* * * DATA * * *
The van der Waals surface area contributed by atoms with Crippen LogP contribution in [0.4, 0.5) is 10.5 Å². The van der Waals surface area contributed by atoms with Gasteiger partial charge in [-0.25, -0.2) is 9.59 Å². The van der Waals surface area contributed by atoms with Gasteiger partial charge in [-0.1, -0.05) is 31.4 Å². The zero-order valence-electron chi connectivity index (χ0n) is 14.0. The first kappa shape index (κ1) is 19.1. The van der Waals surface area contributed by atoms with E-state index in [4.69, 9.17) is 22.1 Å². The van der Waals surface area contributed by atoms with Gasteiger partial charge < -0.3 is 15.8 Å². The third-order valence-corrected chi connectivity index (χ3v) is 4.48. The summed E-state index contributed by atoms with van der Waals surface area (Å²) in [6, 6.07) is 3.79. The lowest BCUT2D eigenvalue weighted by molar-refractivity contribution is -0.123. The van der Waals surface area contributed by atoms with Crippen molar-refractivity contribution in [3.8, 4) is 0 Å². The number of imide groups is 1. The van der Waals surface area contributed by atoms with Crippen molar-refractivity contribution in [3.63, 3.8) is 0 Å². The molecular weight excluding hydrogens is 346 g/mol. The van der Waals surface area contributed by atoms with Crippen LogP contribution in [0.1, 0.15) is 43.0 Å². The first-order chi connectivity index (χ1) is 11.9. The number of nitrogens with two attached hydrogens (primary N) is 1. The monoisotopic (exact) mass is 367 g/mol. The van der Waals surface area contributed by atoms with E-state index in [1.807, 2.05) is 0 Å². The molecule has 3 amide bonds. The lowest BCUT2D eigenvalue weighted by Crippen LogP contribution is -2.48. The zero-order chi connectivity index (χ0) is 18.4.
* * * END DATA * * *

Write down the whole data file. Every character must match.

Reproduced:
The van der Waals surface area contributed by atoms with Crippen LogP contribution in [0.4, 0.5) is 10.5 Å². The van der Waals surface area contributed by atoms with Gasteiger partial charge in [-0.25, -0.2) is 9.59 Å². The van der Waals surface area contributed by atoms with Gasteiger partial charge in [-0.1, -0.05) is 31.4 Å². The zero-order valence-electron chi connectivity index (χ0n) is 14.0. The first kappa shape index (κ1) is 19.1. The van der Waals surface area contributed by atoms with E-state index in [4.69, 9.17) is 22.1 Å². The van der Waals surface area contributed by atoms with Gasteiger partial charge < -0.3 is 15.8 Å². The third-order valence-corrected chi connectivity index (χ3v) is 4.48. The summed E-state index contributed by atoms with van der Waals surface area (Å²) in [6, 6.07) is 3.79. The lowest BCUT2D eigenvalue weighted by molar-refractivity contribution is -0.123. The van der Waals surface area contributed by atoms with Crippen molar-refractivity contribution in [3.8, 4) is 0 Å². The number of imide groups is 1. The van der Waals surface area contributed by atoms with Crippen molar-refractivity contribution in [3.63, 3.8) is 0 Å². The molecular weight excluding hydrogens is 346 g/mol. The van der Waals surface area contributed by atoms with Crippen LogP contribution in [0.1, 0.15) is 43.0 Å². The first-order chi connectivity index (χ1) is 11.9. The number of nitrogens with two attached hydrogens (primary N) is 1. The monoisotopic (exact) mass is 367 g/mol. The van der Waals surface area contributed by atoms with E-state index in [1.807, 2.05) is 0 Å². The molecule has 3 amide bonds. The lowest BCUT2D eigenvalue weighted by Crippen LogP contribution is -2.48. The zero-order chi connectivity index (χ0) is 18.4.